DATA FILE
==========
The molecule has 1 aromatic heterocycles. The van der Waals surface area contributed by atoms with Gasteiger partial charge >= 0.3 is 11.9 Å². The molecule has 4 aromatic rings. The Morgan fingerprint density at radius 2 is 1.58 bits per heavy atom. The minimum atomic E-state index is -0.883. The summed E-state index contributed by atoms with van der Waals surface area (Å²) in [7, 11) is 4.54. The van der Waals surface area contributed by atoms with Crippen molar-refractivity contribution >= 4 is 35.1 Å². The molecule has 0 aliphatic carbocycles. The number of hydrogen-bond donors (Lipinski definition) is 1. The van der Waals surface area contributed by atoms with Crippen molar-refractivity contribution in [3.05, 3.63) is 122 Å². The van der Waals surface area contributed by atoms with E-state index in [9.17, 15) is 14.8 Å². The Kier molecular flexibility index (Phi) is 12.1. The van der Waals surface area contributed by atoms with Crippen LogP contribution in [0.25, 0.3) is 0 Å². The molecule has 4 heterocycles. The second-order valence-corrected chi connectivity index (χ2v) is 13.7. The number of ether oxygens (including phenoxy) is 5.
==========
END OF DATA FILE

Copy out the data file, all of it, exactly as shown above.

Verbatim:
The molecule has 1 aromatic heterocycles. The van der Waals surface area contributed by atoms with Gasteiger partial charge >= 0.3 is 11.9 Å². The molecule has 4 aromatic rings. The Morgan fingerprint density at radius 2 is 1.58 bits per heavy atom. The minimum atomic E-state index is -0.883. The summed E-state index contributed by atoms with van der Waals surface area (Å²) in [7, 11) is 4.54. The van der Waals surface area contributed by atoms with Crippen molar-refractivity contribution >= 4 is 35.1 Å². The molecule has 0 aliphatic carbocycles. The number of hydrogen-bond donors (Lipinski definition) is 1. The van der Waals surface area contributed by atoms with Crippen molar-refractivity contribution in [3.05, 3.63) is 122 Å². The van der Waals surface area contributed by atoms with E-state index in [9.17, 15) is 14.8 Å². The Kier molecular flexibility index (Phi) is 12.1. The van der Waals surface area contributed by atoms with Crippen LogP contribution in [0.25, 0.3) is 0 Å². The molecule has 4 heterocycles. The second-order valence-corrected chi connectivity index (χ2v) is 13.7. The number of ether oxygens (including phenoxy) is 5.